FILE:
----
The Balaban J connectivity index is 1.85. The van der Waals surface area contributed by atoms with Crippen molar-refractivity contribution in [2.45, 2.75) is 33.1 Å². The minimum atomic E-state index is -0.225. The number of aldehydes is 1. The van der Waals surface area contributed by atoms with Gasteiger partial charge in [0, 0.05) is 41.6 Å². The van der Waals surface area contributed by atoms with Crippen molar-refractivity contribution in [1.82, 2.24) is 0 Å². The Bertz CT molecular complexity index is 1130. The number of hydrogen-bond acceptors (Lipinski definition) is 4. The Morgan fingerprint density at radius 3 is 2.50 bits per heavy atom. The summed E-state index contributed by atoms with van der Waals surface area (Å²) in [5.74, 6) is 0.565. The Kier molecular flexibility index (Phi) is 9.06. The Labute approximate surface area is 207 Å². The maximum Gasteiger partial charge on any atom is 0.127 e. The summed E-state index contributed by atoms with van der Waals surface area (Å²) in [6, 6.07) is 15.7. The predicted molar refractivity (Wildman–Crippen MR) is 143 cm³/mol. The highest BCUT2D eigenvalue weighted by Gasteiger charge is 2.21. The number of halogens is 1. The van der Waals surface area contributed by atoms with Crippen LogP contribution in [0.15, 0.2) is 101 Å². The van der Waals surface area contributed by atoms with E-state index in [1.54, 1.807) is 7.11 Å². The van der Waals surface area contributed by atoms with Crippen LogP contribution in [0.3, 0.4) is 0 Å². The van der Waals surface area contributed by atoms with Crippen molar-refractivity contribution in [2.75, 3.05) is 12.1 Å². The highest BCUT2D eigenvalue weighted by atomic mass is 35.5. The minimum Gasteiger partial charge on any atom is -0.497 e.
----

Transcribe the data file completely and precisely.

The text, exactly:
The Balaban J connectivity index is 1.85. The van der Waals surface area contributed by atoms with Crippen molar-refractivity contribution in [2.45, 2.75) is 33.1 Å². The minimum atomic E-state index is -0.225. The number of aldehydes is 1. The van der Waals surface area contributed by atoms with Gasteiger partial charge in [0, 0.05) is 41.6 Å². The van der Waals surface area contributed by atoms with Crippen molar-refractivity contribution in [1.82, 2.24) is 0 Å². The Bertz CT molecular complexity index is 1130. The number of hydrogen-bond acceptors (Lipinski definition) is 4. The Morgan fingerprint density at radius 3 is 2.50 bits per heavy atom. The summed E-state index contributed by atoms with van der Waals surface area (Å²) in [5.74, 6) is 0.565. The Kier molecular flexibility index (Phi) is 9.06. The Labute approximate surface area is 207 Å². The maximum Gasteiger partial charge on any atom is 0.127 e. The summed E-state index contributed by atoms with van der Waals surface area (Å²) in [6, 6.07) is 15.7. The predicted molar refractivity (Wildman–Crippen MR) is 143 cm³/mol. The highest BCUT2D eigenvalue weighted by Gasteiger charge is 2.21. The number of halogens is 1. The van der Waals surface area contributed by atoms with Crippen LogP contribution in [0.15, 0.2) is 101 Å². The van der Waals surface area contributed by atoms with E-state index in [1.54, 1.807) is 7.11 Å². The van der Waals surface area contributed by atoms with Crippen LogP contribution in [0.3, 0.4) is 0 Å². The van der Waals surface area contributed by atoms with Crippen molar-refractivity contribution in [2.75, 3.05) is 12.1 Å². The highest BCUT2D eigenvalue weighted by atomic mass is 35.5. The minimum Gasteiger partial charge on any atom is -0.497 e.